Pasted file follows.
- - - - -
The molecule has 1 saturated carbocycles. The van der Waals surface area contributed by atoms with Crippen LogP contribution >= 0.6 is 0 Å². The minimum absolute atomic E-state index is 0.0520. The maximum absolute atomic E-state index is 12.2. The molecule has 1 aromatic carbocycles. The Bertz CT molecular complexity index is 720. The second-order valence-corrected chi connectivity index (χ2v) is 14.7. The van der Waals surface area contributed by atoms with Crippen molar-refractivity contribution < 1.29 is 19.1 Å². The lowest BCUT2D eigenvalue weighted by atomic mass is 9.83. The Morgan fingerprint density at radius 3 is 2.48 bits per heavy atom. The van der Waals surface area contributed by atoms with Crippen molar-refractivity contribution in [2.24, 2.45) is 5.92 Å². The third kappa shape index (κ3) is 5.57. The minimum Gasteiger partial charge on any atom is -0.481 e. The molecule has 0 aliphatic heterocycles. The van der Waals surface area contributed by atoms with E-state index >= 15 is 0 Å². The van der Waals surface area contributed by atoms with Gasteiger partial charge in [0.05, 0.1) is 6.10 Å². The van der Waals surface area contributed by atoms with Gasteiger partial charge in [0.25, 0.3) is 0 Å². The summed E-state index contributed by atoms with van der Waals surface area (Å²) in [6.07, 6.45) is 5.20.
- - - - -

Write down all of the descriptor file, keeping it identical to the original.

The molecule has 1 saturated carbocycles. The van der Waals surface area contributed by atoms with Crippen LogP contribution >= 0.6 is 0 Å². The minimum absolute atomic E-state index is 0.0520. The maximum absolute atomic E-state index is 12.2. The molecule has 1 aromatic carbocycles. The Bertz CT molecular complexity index is 720. The second-order valence-corrected chi connectivity index (χ2v) is 14.7. The van der Waals surface area contributed by atoms with Crippen molar-refractivity contribution < 1.29 is 19.1 Å². The lowest BCUT2D eigenvalue weighted by atomic mass is 9.83. The Morgan fingerprint density at radius 3 is 2.48 bits per heavy atom. The van der Waals surface area contributed by atoms with Crippen molar-refractivity contribution in [2.24, 2.45) is 5.92 Å². The third kappa shape index (κ3) is 5.57. The minimum Gasteiger partial charge on any atom is -0.481 e. The molecule has 0 aliphatic heterocycles. The van der Waals surface area contributed by atoms with E-state index >= 15 is 0 Å². The van der Waals surface area contributed by atoms with Gasteiger partial charge in [0.05, 0.1) is 6.10 Å². The van der Waals surface area contributed by atoms with Gasteiger partial charge in [0.25, 0.3) is 0 Å². The summed E-state index contributed by atoms with van der Waals surface area (Å²) in [6.07, 6.45) is 5.20.